How Do You Pick the Right Fully Synthetic Automatic Transmission Fluid (ATF) for Better Performance?

Do you need to get your automatic transmission serviced? Back in time there used to be only two ATF alternatives to choose from: Type F for Blue Oval players and GM's Dexron for everyone else. Ford offers seven different automatic transmission lubricants nowadays. When you add in ATF Dexron III and VI, as well as Chrysler's +3 and +4 fluids, plus a dozen or so oil firms providing their own versions of these fluids, the confusion grows exponentially.

So far, we've gone over the fundamentals of automatic transmission fluid and the fluid that keeps them running. It's now time to choose which type of ATF is best for your vehicle’s better performance.

There are a variety of ATFs available these days, each tailored for a specific type of transmission. ATF Dexron-IlI/Mercon and Multi-Vehicle Synthetic are the most prevalent varieties. Because the gearbox is one of the most complicated systems in a car, it's vital to use a suitable and high-quality on the highway transmission fluid to guarantee long-term performance. Here's a rundown of the most prevalent ATF kinds and how they differ to help you choose the right one for your vehicle’s better performance.

Doxa Dexron-IlI Automatic Transmission Fluid

Doxa Dexron-IlI Automatic Transmission Fluid (ATF) is a high-performance, multipurpose fluid that meets the criteria of General Motors Dexron-III, Ford Mercon, and Allison C-3 or C-4. It has high oxidation stability and friction resistance, allowing for smooth and constant power transfer.

Doxa Dexron-IlI Automatic Transmission Fluid (ATF) is designed to fulfil the automatic transmission fluid needs of today's cars. It also satisfies the hydraulic fluid needs of several industrial and mobility equipment. Also appropriate for automobiles that require ATF II D or ATF Type A.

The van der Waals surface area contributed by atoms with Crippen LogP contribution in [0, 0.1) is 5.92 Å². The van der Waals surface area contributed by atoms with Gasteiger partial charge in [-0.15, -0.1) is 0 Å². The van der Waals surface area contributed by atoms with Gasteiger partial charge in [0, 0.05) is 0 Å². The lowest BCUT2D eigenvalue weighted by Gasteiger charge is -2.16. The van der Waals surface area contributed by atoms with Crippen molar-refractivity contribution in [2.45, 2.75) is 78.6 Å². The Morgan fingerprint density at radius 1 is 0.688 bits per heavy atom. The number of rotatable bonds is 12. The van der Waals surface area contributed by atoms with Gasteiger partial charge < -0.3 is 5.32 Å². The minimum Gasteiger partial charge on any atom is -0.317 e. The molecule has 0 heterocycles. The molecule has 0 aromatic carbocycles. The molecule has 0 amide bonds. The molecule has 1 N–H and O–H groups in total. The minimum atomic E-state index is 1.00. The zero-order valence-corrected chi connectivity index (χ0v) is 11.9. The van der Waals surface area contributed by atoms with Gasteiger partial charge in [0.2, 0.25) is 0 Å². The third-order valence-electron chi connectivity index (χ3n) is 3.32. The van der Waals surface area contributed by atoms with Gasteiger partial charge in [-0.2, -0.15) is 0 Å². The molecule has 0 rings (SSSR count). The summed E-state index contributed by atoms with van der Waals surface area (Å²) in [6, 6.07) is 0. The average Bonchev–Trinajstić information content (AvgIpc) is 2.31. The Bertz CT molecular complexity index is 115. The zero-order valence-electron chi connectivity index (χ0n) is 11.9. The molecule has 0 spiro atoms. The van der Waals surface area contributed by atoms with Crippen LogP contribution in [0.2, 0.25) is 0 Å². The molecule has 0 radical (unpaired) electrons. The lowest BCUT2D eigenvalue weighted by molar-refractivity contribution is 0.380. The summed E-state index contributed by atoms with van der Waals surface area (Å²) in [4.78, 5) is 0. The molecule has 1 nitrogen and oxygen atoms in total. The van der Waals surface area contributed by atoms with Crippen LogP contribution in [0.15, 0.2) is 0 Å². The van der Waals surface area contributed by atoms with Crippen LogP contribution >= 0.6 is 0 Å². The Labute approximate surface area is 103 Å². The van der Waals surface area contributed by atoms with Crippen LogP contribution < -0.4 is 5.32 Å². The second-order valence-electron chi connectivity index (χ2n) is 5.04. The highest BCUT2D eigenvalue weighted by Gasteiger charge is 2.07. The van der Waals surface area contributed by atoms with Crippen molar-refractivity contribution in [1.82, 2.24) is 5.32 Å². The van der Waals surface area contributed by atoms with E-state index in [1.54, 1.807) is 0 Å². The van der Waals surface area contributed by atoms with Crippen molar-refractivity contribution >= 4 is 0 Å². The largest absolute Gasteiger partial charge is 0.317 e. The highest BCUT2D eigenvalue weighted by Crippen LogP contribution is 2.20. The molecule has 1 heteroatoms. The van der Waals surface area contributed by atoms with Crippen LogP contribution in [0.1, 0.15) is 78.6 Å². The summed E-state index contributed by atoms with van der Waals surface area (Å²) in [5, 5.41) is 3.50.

ATF Dexron-IlI provides outstanding low-temperature fluidity and improved shear stability. Smooth shifting and trouble-free operation are provided by the friction modifier. Offers cleaner transmissions due to excellent oxidation resistance. It protects against wear and leakage by being compatible with all sorts of rubbers, elastomers, and metals. Completely miscible with other related automatic transmission fluids in any quantity, with no separation or color change.

Dexron VI (GM) / ATF+4 (Chrysler) / Mercon V (Ford)

The three most prevalent ATF products are created and licensed solely by the three main North American automotive manufacturers: GM, Ford, and Chrysler (now FCA). These automatic transmission fluids are made for the most recent transmission technology on the market. Furthermore, many foreign cars can use these identical fluids (always read your owner's handbook for particular recommendations). Friction modifiers are used in all three to minimize friction in lubricated components.

Multi-Vehicle Synthetic Transmission Fluid

Fluids for multi-vehicle transmissions are becoming increasingly popular in the industry. These fluids are designed for a wide range of automatic gearbox types, according to oil marketers. They are meant to give improved performance and protection, despite the fact that they are not licensed by any single car manufacturer. They're made using cutting-edge additive technology, and their results are usually backed up by thorough field testing.

Continuously Variable Transmission (CVT) Fluid

Continuously variable gearboxes are being used by an increasing number of vehicle manufacturers in their new car offerings to increase fuel efficiency, with 20% of all new vehicles sold employing this technology. CVT transmissions have substantially different fluid needs than a traditional stepped gear gearbox. Although each CVT fluid is designed for a distinct transmission, oil marketers have been able to show that a single CVT oil may work well in a variety of gearbox systems. Most of the CVT transmission fluids use Synthetic base oils.

Type F (Ford)

Type F hasn't been seen in a car since the early 1970s, and even then, it was mostly seen in Fords. Type F, unlike other ATFs, is devoid of friction modifiers. This isn't the sort of ATF for you unless you're operating a car that's over 40 years old.

To get the best performance and fuel efficiency out of your automobile, you need to use the right transmission fluid. Always check your owner's handbook for the type of fluid the manufacturer recommends for your vehicle. Most transmission fluids, but not all, are combined with synthetic base oils to increase performance and resistance to heat, cold, oxidation, friction, and shearing. Before you buy something, check the bottle or the product information sheet online to see what's in it.

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